food. I eat a lot of it, but my research helping thousands
of clients shape their bodies and improve their health tells
me that a balanced intake of macronutrients—carbs, fats,
proteins and fiber—combined with regular exercise is the
key to weight control and an optimally performing body.”
Another member of McClellan’s pro-pizza posse, Kelly
Murphy, a Tampa, Florida-based certified personal trainer and author, works with women as a lifestyle coach,
helping them overcome their worst phobias. She says she
counsels her clients not to obsess about enjoying their
favorite indulgences, such as pizza. “Fear is the biggest
obstacle in our mental and physical health,” Murphy says.
She decided to team up with McClellan to help preach
his “pizza power” message after reading his story in a
“I share Matt’s passion for doing what you love and
eating what you love,” Murphy says, munching on a slice
of thin-crust Margherita pie outside of McClellan’s Tour
De Pizza. “Women don’t like to be deprived—of the foods
they love and the experiences they value. I help them
lose weight, partly by teaching them to overcome their
obsessive fear about giving in to indulgences. I tell them
there is no need to deprive yourself of fast food. I advise
them to follow the ‘calories in, calories out’ system. If you
eat a slice of pizza, keep moving. Delicious food, like this
fabulous slice I’m eating, is part of the diversity of life. I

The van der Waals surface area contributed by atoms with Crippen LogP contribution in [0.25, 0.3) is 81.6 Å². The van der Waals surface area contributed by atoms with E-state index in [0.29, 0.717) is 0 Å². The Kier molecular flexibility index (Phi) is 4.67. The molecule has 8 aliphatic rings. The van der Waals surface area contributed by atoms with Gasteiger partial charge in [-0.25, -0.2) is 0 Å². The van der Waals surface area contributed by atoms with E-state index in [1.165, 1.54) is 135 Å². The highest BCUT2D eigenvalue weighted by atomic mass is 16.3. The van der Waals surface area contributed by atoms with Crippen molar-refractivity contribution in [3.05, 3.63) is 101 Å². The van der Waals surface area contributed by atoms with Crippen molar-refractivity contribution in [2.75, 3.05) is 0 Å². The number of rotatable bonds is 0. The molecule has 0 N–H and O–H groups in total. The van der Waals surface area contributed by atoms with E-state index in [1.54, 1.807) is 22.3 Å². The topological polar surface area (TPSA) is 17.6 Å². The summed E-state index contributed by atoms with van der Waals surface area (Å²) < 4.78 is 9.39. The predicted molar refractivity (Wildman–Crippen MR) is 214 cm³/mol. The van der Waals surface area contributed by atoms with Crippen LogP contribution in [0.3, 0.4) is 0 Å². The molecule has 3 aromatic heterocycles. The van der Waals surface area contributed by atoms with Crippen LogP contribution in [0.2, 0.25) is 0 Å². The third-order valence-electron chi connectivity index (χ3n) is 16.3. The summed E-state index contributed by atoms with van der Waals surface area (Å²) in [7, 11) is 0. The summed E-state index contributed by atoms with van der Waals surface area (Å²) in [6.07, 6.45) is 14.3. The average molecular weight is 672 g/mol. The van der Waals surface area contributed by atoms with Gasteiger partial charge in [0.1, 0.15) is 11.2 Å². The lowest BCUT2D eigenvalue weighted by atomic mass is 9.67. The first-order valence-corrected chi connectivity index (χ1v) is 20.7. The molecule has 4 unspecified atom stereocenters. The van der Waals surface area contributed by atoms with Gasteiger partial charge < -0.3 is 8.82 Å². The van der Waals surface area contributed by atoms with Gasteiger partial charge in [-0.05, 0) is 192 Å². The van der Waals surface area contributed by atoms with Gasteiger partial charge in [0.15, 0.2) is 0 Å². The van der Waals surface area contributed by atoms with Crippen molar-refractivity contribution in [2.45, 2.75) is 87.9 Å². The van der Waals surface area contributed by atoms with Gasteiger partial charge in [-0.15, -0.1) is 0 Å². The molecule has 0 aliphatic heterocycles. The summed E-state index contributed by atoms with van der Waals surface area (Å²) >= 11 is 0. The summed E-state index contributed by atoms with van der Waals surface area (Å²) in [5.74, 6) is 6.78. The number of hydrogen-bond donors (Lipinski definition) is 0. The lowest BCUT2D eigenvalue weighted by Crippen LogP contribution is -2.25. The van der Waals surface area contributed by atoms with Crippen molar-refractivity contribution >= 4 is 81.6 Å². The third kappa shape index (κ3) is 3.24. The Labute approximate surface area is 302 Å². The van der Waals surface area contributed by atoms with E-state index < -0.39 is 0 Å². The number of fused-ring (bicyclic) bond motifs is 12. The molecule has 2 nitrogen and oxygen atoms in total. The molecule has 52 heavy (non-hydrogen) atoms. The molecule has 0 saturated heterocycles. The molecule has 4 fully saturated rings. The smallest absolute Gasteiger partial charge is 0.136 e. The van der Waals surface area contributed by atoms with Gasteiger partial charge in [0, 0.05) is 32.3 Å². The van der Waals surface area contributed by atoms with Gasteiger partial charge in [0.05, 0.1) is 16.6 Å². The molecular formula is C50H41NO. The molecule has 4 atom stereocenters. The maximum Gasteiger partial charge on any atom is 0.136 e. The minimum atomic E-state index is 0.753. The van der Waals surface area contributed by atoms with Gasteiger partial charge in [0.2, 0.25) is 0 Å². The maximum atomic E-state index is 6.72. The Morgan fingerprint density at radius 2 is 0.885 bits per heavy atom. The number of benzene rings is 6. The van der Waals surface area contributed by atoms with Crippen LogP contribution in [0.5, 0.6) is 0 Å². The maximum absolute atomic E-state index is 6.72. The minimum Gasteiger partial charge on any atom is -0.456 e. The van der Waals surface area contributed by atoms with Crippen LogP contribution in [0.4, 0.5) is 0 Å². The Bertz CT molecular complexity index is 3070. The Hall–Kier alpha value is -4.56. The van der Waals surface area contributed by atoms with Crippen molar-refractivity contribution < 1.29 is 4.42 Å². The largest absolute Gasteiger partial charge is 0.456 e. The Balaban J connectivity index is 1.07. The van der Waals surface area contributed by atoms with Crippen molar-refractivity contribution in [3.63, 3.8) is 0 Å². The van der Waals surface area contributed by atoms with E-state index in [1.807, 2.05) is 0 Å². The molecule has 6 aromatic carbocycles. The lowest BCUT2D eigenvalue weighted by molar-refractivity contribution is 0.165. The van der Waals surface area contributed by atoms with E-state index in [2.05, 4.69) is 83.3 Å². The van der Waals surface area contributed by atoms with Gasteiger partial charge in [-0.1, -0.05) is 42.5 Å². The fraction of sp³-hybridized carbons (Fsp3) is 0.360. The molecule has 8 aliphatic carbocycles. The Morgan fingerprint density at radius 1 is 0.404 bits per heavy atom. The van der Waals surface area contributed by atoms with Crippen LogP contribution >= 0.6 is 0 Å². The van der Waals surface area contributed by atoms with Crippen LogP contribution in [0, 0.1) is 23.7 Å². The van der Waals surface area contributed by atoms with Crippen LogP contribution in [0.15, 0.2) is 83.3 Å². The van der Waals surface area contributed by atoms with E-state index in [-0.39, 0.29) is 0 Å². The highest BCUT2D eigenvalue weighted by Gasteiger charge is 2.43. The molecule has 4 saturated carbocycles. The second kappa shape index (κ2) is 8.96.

fully support Matt’s initiatives for making the case on a
national level that pizza is a healthy food option.”
But researchers like Lisa Powell, a University of Chicago professor of health policy and lead author of the
Pediatrics study on kids and pizza consumption, have
made a different argument to the national news media.
“Parents should aim to curb pizza consumption, particularly as a snack, where it was shown to have the largest adverse impact on children’s calorie intake, and they
should put their pizza dollars toward healthier brands,”
Powell told LiveScience.com in February.
Powell’s study, which analyzed 24-hour dietary practices
of more than 12,000 children over a seven-year period,
found that youngsters between the ages of 2 and 11 consumed an extra 84 calories on the days they ate pizza,
while adolescents consumed an extra 230 calories. The
study also blamed pizza for increasing the subjects’ saturated fat and sodium intake.
But here’s another takeaway from the study that
received less publicity: During the period that the
research—collected from questionnaires tallied every
two years between 2003 and 2010—was conducted,
Powell’s team found that the number of calories children
consumed from pizza actually decreased by 25%. The
study’s adolescent population (ages 12 to 19) decreased
its caloric intake from pizza by 22%.
Even the staunchest pizza advocates agree that eating
too many meat-laden pies, chased down with multiple
“I advise (clients) to follow
the ‘calories in, calories out’
system. If you eat a slice of
pizza, keep moving. Delicious
food, like this fabulous slice
I’m eating, is part of the
diversity of life.”
Anyone who follows the “calories in, calories out” system
can enjoy pizza without guilt, most nutrition experts agree.
Matt McClellan readies a batch of pizzas for customers at Tour De Pizza in
St. Petersburg, Florida.